Soldier recalls dash from killer in Iraq clinic

Staff writerMay 8, 2013 

Sgt. Dominic Morales still hears an “evil chuckle” in his nightmares.

He remembers it as the frightening laugh of Sgt. John Russell just before he shot an unarmed soldier in the face inside a Baghdad combat stress clinic four years ago.

The victim “didn’t have a weapon. He was just a sitting duck,” Morales testified Tuesday at Russell’s court-martial at Joint Base Lewis-McChord.

Russell, 48, has already pleaded guilty to killing a Navy commander and four soldiers at the Camp Liberty combat stress clinic on May 11, 2009. He’s on trial facing a life sentence as he fights the Army’s accusation that he killed the men with premeditation.

Morales, then a behavioral health technician working as a clerk at the clinic, was the only person to draw Russell’s fire and survive the rampage. Others managed to jump out of windows to safety before Russell saw them.

In a softspoken voice, Morales provided chilling testimony describing how he and others attempted to hide from the gunman in a building where none of them were allowed to carry weapons.

As Russell moved through the clinic shooting anyone he saw, the sound of gunfire “started echoing,” Morales said. “It felt like it was right on top of you.”

Morales was familiar with Russell because of Russell’s previous visits to the stress clinic. On the day of the killings, Morales admitted Russell for an appointment with psychiatrist Lt. Col. Michael Jones. Morales saw Russell leave that meeting apparently unsatisfied, and called military police when Jones asked for them. Morales did not hear any threats about violence as the meeting came to an end.

About an hour later, Morales was sitting in a room with two soldiers who were also admitted to the clinic, plus one of their escorts. They were Sgt. Christian Bueno-Galdos, Spc. Jacob Barton and Pfc. Michael Yates.

They heard a shot from the back of the building but thought it might have been a door slamming. Then they heard several more gunshots.

Yates grabbed a weapon in the lobby and prayed it had a live round. Morales saw him run in the direction of the gunfire and then turn back.

He heard more shots, then Yates went silent.

Bueno-Galdos hid in a cabinet. Morales and Barton crouched under a desk.

The gunman entered their room. Under the desk, Morales could see only that the gunman had Army-issued boots.

He whispered to Barton “It’s one of our people.”

The shooter left but returned and shot Bueno-Galdos in the side. Morales said Russell chuckled, then shot Bueno-Galdos once more in the head.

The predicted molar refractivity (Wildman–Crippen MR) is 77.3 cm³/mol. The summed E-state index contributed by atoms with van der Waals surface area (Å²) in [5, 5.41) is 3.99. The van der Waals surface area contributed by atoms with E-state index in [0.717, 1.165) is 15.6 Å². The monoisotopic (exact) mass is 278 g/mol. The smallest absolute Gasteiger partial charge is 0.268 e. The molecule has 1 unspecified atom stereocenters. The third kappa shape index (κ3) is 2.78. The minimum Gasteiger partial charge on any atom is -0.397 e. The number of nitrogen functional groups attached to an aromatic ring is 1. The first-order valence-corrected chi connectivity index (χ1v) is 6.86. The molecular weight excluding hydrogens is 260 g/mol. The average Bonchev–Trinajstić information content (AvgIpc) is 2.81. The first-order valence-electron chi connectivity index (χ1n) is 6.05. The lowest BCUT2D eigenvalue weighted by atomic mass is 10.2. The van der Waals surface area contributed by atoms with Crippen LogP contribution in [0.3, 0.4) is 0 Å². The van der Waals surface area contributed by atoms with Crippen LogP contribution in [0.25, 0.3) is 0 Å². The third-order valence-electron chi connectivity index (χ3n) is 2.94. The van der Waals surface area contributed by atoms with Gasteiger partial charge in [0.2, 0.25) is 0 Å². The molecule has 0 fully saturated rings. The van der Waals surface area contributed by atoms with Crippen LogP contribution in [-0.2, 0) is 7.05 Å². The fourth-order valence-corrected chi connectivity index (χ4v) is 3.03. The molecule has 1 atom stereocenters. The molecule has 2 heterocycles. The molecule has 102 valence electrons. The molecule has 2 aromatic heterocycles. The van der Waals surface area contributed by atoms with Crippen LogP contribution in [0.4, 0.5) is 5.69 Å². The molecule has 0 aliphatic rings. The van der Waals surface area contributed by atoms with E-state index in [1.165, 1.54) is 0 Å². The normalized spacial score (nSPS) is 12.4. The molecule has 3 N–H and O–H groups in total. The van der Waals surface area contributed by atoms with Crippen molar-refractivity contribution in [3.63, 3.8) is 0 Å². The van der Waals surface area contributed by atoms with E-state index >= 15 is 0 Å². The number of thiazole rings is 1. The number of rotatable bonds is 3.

Barton could not hide himself completely under the desk. Russell shot him in the head and then left the room again.

Morales knew he couldn’t stay in the room. He counted to “three Mississippi” and then said “let’s go” to the two soldiers in the room, though he knew they were already dead.

“In my mind, I felt like if I had somebody with me, it would feel better,” he said.

Morales heaved Barton’s body off of him and made a break for the hallway exit. Russell spotted him and shot twice, missing.

On his way out, Morales encountered Russell’s second victim, Navy Cmdr. Charles Springle. Morales leaped over the body and continued sprinting, his own uniform stained by Barton’s blood.

Morales’ testimony brought tears from several of the dozen relatives of Russell’s victims who are attending the court-martial. One left the room.

Russell didn’t train or serve at Lewis-McChord, but his court-martial is being held there because his Germany-based combat engineer company was attached to a Lewis-McChord unit while in Iraq.

In court, Russell’s defense attorney persistently asked witnesses whether they remembered Russell as suicidal on the day of the killings, or if Russell expressed a wish to harm others. So far, they’ve been saying Russell wanted to kill himself.

Prosecutors have been countering by asking witnesses if they’re still suffering psychological wounds from the attack.

Prosecutor Maj. Daniel Mazzone asked Morales if he considered the killings traumatic. Morales replied that he did.

Mazzone asked Morales how long he was traumatized.

“I still am,” he said.

Adam Ashton: 253-597-8646 adam.ashton@

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